Opel Astra review (2023) – Looks can be deceiving

Dual nationality

The great thing about motoring journalism is that you can cultivate huge preconceptions before you even set off on a test drive. So, on the train to Paris, we start asking ourselves long questions about the Astra to kill time. “Well, it must be a bland copy of the 308”, “but, given that it’s less expensive, it shouldn’t be as well made”, “and since it’s a German, it’s bound to be as stiff as the Mokka”… Only when I picked up the car keys did I realize that I’d made a big mistake and that the total indifference had no reason to exist. Fantastic.

It’s true that this Astra is a real eye-catcher! Under the August sun, mustard yellow increases its seductive potential tenfold and skillfully highlights the lines of this German car, which is not of the demonstrative type. A serious face emerges, with a number of details that allow the car to play reasonably with originality. The most notable of these is undoubtedly the gloss black mask used as a grille. This contrasts sharply with the – too – bright yellow. Like it or not, it certainly sets the Astra apart from its competitors. The same applies to the rest of the car, where all chrome elements have been replaced by gloss black. Even the roof is a contrasting colour on this Ultimate trim, which says it all! In the end, just when you thought you were getting a bland, cold car, this Astra has its own personality and that’s really reassuring.

Classic interior 

The dashboard gently calms things down. There’s nothing sparkling to report compared to the exterior, but that doesn’t mean that the cabin is boring, no! That’s because the Pure Panel, which combines two screens in a row, is well designed with a clear interface. Unlike the 308, the driving position is also easy to find, thanks to a ‘normal’ steering wheel and surprisingly comfortable seats with multiple settings. The other bonus is that the Astra avoids the ergonomic shortcomings of the 308 by retaining physical buttons for ventilation. This is in good taste, even if the buttons could have been better. Last but not least, the head-up display provides an appreciable extra level of comfort.

The quality of the trim is also worthy of note, as the Astra is by no means a 308 on the cheap side. So, the good rubs shoulders with the not-so-good, just like in the French car. Yes, except that the German is a little cheaper! Priced from €34,750, our Ultimate test model, with its 130 PS 1.2-litre petrol in automatic, doesn’t overcharge. However, the equipment is good, including semi-autonomous driving, AGR-certified electric seats, Alcantara upholstery, LED matrix headlights and even a 360° camera. Without being the bargain of the century, the Astra is in the middle of the class. On the downside, space is tight in the rear and the boot is unremarkable at 367 litres.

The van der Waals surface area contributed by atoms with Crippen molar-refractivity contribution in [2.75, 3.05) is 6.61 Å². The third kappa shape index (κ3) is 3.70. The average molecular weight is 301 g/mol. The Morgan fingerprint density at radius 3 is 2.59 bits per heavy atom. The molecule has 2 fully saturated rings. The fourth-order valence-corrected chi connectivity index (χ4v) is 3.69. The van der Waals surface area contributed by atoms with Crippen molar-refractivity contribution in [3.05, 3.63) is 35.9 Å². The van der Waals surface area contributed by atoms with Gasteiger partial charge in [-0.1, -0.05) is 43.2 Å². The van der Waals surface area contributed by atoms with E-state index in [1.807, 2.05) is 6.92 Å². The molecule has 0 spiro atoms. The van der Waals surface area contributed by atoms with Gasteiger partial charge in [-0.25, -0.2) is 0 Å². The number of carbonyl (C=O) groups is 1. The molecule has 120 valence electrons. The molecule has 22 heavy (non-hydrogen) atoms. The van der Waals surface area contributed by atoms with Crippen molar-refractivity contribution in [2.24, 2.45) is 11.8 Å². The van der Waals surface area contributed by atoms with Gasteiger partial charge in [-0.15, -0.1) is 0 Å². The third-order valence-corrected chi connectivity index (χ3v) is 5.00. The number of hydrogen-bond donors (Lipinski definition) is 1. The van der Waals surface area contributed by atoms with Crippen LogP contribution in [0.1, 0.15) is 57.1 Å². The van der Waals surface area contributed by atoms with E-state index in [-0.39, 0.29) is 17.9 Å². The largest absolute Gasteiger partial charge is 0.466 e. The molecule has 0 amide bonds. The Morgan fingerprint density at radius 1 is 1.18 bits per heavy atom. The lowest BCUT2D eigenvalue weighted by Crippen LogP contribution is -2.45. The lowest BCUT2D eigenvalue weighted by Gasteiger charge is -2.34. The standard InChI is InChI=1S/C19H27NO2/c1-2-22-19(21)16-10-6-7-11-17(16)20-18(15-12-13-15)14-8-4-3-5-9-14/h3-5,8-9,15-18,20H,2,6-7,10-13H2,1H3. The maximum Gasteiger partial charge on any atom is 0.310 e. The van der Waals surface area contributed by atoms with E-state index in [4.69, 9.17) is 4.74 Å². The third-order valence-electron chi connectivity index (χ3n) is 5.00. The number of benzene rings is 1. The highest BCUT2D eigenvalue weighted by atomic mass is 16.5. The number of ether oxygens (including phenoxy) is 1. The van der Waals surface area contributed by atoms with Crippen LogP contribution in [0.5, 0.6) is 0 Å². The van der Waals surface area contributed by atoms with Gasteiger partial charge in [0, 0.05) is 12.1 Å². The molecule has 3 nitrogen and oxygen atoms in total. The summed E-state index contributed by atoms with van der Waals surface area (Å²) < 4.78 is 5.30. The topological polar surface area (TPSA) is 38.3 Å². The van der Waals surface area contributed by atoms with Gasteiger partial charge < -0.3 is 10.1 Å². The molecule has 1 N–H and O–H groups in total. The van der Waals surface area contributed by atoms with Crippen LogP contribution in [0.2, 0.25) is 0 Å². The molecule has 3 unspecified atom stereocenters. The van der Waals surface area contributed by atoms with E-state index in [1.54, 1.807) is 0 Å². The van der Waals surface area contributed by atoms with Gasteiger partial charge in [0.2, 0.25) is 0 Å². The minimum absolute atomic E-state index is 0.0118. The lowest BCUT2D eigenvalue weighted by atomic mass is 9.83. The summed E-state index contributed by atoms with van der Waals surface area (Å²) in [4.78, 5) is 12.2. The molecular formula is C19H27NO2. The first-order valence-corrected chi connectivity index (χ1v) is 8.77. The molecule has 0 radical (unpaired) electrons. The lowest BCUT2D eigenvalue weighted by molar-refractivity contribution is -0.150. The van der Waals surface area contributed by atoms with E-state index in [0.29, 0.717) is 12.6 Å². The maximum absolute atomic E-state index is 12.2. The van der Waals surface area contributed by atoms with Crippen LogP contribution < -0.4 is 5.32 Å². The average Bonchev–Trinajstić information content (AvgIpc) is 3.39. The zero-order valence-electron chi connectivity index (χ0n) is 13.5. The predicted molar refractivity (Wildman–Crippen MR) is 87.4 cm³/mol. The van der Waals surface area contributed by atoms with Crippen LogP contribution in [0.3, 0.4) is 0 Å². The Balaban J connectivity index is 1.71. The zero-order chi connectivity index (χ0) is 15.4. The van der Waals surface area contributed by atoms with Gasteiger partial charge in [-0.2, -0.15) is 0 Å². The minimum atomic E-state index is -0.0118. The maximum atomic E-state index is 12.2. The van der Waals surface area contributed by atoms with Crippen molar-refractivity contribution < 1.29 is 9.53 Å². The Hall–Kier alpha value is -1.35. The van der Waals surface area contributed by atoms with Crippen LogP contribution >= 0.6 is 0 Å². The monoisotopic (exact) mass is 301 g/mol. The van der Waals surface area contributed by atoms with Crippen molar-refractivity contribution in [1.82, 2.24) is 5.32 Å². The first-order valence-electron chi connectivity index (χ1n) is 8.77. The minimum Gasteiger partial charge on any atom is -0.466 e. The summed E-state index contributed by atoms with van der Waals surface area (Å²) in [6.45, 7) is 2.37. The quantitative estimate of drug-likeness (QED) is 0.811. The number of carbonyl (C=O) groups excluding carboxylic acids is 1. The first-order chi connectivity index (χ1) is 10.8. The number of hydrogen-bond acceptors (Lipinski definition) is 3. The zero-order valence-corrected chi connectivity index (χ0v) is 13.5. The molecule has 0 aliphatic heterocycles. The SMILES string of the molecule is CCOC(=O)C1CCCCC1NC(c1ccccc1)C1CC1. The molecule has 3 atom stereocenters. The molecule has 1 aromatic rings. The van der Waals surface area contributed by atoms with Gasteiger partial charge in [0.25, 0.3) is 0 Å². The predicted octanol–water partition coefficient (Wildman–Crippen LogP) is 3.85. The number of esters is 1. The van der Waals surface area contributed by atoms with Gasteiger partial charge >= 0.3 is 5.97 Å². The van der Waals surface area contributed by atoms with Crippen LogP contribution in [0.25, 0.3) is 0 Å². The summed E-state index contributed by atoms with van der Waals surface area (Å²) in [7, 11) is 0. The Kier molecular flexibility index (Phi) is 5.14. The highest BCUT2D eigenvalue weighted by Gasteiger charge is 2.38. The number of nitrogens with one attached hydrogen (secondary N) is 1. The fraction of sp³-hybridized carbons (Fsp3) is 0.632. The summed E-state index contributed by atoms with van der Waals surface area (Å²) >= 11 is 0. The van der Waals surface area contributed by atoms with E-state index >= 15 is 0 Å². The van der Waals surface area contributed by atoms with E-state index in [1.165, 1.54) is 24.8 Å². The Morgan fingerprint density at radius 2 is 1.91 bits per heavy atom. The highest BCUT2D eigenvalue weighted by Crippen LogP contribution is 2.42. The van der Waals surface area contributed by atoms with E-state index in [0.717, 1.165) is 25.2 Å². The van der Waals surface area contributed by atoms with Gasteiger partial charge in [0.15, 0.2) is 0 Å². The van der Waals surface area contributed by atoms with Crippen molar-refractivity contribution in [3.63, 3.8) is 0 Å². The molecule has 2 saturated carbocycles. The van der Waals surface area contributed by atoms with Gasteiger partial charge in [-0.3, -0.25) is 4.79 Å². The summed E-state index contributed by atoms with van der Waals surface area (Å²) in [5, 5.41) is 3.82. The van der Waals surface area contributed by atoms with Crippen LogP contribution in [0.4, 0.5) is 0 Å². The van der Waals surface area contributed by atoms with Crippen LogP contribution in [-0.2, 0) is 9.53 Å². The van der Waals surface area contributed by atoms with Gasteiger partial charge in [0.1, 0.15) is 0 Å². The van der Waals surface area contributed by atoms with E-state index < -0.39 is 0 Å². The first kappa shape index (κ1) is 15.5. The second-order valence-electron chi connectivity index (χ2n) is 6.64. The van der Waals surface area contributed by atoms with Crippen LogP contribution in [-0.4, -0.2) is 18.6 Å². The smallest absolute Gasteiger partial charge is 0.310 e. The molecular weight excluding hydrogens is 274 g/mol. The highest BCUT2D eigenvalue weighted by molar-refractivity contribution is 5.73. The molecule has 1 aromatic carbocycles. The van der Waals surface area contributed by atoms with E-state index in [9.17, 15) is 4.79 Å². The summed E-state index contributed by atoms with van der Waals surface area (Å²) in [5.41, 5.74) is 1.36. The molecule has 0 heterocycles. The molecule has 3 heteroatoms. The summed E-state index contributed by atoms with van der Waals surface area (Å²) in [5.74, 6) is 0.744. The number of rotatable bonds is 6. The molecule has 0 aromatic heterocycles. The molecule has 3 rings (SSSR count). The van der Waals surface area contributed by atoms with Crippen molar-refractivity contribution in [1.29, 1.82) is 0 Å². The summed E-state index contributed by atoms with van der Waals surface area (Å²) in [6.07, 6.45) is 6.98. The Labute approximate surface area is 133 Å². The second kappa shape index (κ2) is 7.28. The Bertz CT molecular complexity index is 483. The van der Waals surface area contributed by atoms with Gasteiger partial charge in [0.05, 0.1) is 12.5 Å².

Clearly stiff

Peugeot has brilliantly adjusted its slider between comfort and dynamism. To further differentiate itself from the competition, the Opel has emphasized its German origins and visibly hardened its suspension. As a result, even though the excellent seats cushion irregularities as best they can, they remain really firm both in town and on the road. As a result, the Astra is clearly one of the stiffest in its segment. But in return, it delivers a vigorous ride by keeping its roll remarkably well under control. You’ll even find yourself speeding through certain bends without the slightest fright. In short, it’s great on twisty roads. And on the motorway, it’s even better! While the damping has become a little more considerate, it’s the soundproofing that really deserves a round of applause, with very muffled wind noise. Excellent for hitting long distances.

The other pleasant surprise comes from the small 1.2 litre petrol engine. Already tested previously in the Mokka, we found it to be better educated under the bonnet of the Astra, being both smoother and quieter. However, this is not enough to make it a model of enjoyment, as it retains certain weaknesses such as a rough operating rhythm at low speeds. When the throttle is applied, the result is a jolt that the gearbox struggles to contain. Added to this is the sometimes haphazard management of the Stop&Start system, which even plays tricks on you as you approach a give-way. It’s a pity, because otherwise, this petrol Astra becomes silent at a steady pace and, all in all, not very thirsty (5.9 l/100 km).

A viable alternative to the 308

Contrary to our fears, the Astra’s lower price compared to the 308 clearly does not confine it to the second league. The German model boasts a real personality and a cabin that is less complicated than that of the French car. Apart from a few details, its equipment is also more generous. On the other hand, it is much firmer than the 308, without being any more agile on the road. The narrow rear seats and small boot may also put off some families. But all in all, this Opel is a very pleasant surprise. When we tell you not to be fooled by looks…

Verdict: 7/10

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